Coast Guard. An Athenian, he had married Michalis cousin Roula and
was now living in Pefkos, a rural village just south of Lindos. I visited
the captain in his small, bright-white villa whose garden walls were carpeted
with purple and red bougainvillea.
I handed him a folder containing photocopies of some of the travel articles
I had written about Greece over the years. Many of them dealt with my
life in Lindos: arriving there in the early 1960s and falling in love
with the village; learning Greek; putting down roots that had held fast
for some thirty years.
Other articles dealt with the joys of diving in Greece, chasing after
fish in the depths of the emerald-like Aegean.
Captain Michaleas read these articles carefully (his English was excellent),
then glanced at me. You have certainly written many positive things
about Greece, he said. Out of respect for that, I will go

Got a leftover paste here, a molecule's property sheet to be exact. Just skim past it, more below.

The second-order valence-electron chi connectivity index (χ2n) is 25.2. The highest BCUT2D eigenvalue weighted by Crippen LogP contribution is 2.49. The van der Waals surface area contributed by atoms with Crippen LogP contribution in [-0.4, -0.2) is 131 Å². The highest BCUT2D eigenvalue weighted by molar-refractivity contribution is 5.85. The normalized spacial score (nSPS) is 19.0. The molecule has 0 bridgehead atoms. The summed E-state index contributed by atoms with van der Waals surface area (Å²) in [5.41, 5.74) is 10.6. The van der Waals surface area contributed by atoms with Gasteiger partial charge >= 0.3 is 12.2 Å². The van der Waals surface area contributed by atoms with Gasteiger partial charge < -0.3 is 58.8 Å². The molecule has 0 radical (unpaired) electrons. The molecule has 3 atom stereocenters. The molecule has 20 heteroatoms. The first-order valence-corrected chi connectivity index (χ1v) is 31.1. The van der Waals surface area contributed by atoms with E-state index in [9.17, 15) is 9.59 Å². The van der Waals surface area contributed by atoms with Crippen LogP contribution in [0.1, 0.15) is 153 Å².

and see my boss and ask if he will consent to meet with you. Ill
let you know what his response is. * * *
of Greek justice ground exceedingly slow. Months went by and still no
word. The agony of not knowing my fate was compounded by the frustration
of being unable to go out spear-fishing, put food on the table for my
Finally the summons came from vice-Admiral Aristotelous Anagnos. A small,
plump, grey-haired man in an immaculate white uniform bedecked with medals,
he received me in his office overlooking Rhodes main harbor. He
flicked through my dossier with a stern look on his face. The law
against fishing in May was passed a few years ago for a specific reason,
an important reason: to protect our dwindling stocks of fish when they